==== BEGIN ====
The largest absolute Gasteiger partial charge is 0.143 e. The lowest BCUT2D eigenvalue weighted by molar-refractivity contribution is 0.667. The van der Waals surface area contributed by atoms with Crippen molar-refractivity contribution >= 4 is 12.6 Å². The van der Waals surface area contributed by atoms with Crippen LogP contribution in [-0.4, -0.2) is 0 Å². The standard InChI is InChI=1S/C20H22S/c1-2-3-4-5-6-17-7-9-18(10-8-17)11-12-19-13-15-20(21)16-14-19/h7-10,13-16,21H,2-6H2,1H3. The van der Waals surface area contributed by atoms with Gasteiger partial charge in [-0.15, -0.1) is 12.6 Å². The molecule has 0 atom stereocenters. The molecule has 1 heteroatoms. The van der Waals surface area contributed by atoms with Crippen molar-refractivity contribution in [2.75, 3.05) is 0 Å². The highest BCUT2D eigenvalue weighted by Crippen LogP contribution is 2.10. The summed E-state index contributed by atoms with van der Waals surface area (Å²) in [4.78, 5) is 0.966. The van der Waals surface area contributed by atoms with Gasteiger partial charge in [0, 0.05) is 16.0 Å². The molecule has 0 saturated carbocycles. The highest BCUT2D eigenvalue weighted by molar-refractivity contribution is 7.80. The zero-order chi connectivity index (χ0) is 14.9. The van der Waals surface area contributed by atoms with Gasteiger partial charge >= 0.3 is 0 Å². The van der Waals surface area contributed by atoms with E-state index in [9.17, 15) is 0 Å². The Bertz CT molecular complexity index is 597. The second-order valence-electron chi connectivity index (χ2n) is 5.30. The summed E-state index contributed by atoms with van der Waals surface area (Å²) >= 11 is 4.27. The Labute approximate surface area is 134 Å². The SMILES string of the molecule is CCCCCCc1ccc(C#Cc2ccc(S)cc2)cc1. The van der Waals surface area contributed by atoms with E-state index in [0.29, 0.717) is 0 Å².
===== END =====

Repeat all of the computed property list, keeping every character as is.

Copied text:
The largest absolute Gasteiger partial charge is 0.143 e. The lowest BCUT2D eigenvalue weighted by molar-refractivity contribution is 0.667. The van der Waals surface area contributed by atoms with Crippen molar-refractivity contribution >= 4 is 12.6 Å². The van der Waals surface area contributed by atoms with Crippen LogP contribution in [-0.4, -0.2) is 0 Å². The standard InChI is InChI=1S/C20H22S/c1-2-3-4-5-6-17-7-9-18(10-8-17)11-12-19-13-15-20(21)16-14-19/h7-10,13-16,21H,2-6H2,1H3. The van der Waals surface area contributed by atoms with Gasteiger partial charge in [-0.15, -0.1) is 12.6 Å². The molecule has 0 atom stereocenters. The molecule has 1 heteroatoms. The van der Waals surface area contributed by atoms with Crippen molar-refractivity contribution in [2.75, 3.05) is 0 Å². The highest BCUT2D eigenvalue weighted by Crippen LogP contribution is 2.10. The summed E-state index contributed by atoms with van der Waals surface area (Å²) in [4.78, 5) is 0.966. The van der Waals surface area contributed by atoms with Gasteiger partial charge in [0, 0.05) is 16.0 Å². The molecule has 0 saturated carbocycles. The highest BCUT2D eigenvalue weighted by molar-refractivity contribution is 7.80. The zero-order chi connectivity index (χ0) is 14.9. The van der Waals surface area contributed by atoms with Gasteiger partial charge >= 0.3 is 0 Å². The van der Waals surface area contributed by atoms with E-state index in [9.17, 15) is 0 Å². The Bertz CT molecular complexity index is 597. The second-order valence-electron chi connectivity index (χ2n) is 5.30. The summed E-state index contributed by atoms with van der Waals surface area (Å²) >= 11 is 4.27. The Labute approximate surface area is 134 Å². The SMILES string of the molecule is CCCCCCc1ccc(C#Cc2ccc(S)cc2)cc1. The van der Waals surface area contributed by atoms with E-state index in [0.29, 0.717) is 0 Å².